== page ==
In college I would spend at least an hour at the onset of every essay I wrote trying to come up with a clever opening line. Let’s just skip that today. The point is, I’m finally writing a blog post – now that I have actual followers I figured it was time… that and I’m procrastinating on going to the gym.
I never really intended to review books on here, but my fiction juices haven’t really been flowing as of lately. Moving on.
The Magicians and Mrs. Quent by Galen Beckett:
“What if there was a fantastical cause underlying the social constraints and limited choices confronting a heroine in a novel by Jane Austen or Charlotte Bronte? Galen Beckett began writing The Magicians and Mrs. Quent to answer that question.”
When I saw this book in the store I absolutely HAD to have it. It seemed like everything I love in a book – historical fiction (with a hint of paranormal), based in a fictional land (much like London but slightly off), and written like an 1800’s classic.
I struggled through the first third of this book, I was bored but not quite bored enough to give up – just bored enough that I read about 4 other books at the same time. The story opens with Miss Ivy Lockwell strolling down the street with her nose in a book, oblivious to her surroundings (I already like her). She lives in a 4 story house with her mother and 2 sisters, her father occupies the attic – an attic filled with magic books and strange devices – and he never leaves. For the first 200 pages Ivy strolls around town, attending tea parties, buying ribbons, and falling in love with a man that is ranked high above her; Mr. Rafferdy. Meanwhile, Mr. Rafferdy and his friend Eldyn get into some 19th century mischief of their own. Eldyn’s sister falls for a notorious highway man who then forces the already poor and weak Eldyn to deliver incriminating messages against the King – a crime punishable by death. Meanwhile Rafferdy finds himself in possession of a magicians ring that refuses to come off his finger but even more concerning is the fact that he’s falling for Ivy Lockwell – something his father has strictly forbidden. All in all the first third of the book is reminiscent of books like The Great Gatsby and Wuthering Heights sprinkled with a few magic spells here and there, nothing too exciting.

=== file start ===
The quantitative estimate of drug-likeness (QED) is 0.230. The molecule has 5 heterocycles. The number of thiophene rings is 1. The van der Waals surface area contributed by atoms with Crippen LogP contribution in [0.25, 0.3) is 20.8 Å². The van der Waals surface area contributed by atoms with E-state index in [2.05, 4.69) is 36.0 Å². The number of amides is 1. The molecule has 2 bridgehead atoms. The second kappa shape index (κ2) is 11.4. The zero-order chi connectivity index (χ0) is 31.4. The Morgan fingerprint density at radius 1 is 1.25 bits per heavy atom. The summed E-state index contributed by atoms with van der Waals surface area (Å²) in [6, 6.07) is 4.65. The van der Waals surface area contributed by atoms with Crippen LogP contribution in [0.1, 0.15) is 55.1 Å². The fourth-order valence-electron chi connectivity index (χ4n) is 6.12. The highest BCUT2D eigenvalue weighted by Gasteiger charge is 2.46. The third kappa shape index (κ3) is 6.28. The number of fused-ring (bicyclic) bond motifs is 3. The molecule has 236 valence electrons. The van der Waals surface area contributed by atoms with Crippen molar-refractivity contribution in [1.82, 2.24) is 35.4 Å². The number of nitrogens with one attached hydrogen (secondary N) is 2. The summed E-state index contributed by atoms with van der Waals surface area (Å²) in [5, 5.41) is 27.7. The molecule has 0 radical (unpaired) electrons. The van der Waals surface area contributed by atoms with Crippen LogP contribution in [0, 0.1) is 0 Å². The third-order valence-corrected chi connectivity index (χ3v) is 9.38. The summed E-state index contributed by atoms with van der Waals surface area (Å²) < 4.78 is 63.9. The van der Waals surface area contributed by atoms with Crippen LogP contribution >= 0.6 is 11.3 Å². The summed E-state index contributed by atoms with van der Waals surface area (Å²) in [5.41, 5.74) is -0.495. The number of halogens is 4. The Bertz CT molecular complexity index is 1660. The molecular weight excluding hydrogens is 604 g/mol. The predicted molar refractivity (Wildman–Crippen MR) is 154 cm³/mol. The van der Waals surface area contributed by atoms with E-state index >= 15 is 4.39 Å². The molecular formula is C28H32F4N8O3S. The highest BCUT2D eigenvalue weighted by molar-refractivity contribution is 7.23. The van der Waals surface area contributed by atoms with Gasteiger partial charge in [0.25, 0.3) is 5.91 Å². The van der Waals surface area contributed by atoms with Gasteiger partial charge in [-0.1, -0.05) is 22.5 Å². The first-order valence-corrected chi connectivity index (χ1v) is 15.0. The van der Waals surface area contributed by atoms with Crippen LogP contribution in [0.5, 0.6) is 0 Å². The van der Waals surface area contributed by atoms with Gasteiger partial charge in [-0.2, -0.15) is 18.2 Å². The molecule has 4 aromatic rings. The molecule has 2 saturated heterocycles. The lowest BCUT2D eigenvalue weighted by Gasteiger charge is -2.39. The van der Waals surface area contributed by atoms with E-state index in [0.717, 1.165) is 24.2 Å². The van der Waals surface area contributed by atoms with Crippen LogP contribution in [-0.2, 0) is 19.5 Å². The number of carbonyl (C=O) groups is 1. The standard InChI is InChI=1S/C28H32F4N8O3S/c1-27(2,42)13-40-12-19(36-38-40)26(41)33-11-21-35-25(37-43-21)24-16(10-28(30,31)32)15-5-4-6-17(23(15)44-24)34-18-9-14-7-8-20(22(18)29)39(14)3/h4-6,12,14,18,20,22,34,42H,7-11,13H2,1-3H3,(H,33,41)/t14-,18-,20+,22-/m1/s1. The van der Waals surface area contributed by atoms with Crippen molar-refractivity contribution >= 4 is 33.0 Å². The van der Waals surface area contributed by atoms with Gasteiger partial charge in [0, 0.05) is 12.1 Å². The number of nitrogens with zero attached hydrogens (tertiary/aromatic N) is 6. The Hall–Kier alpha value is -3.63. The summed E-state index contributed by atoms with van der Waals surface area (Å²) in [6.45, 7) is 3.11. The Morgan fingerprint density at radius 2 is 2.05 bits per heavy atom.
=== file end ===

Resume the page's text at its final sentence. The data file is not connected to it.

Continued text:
The second part of the book is purely from Ivy’s perspective in a letter she’s writing to her father. She has relocated to the crumbling old mansion of Mr. Quent far outside the city – a mansion filled with taxidermied animals, a mean old housekeeper, and 2 children who continue to see apparitions of a woman in white. I LOVED part two. If Samuel Richardson and Edgar Allen Poe had ever joined forces on a novel I imagine it would have been a lot like this. Ivy is forced to confront the ghosts (both of the mansion and of her past) while attempting to resist the strong arms of Mr. Quent – her too old, too ugly, ranked too high employer – all the while discovering an unknown power of her own. Part two was dark and gothic and, at times, downright chilling. to part two.
Part 3, back to the city, back to boring town (although I will admit the last few chapters were quite fast paced and exciting). However, will I read the sequel? Probably not. I’m satisfied with the ending, the author didn’t leave me hanging off the edge of a cliff or begging for more. However, based on the direction of the plot line the sequel promises to be more exciting and scifi filled…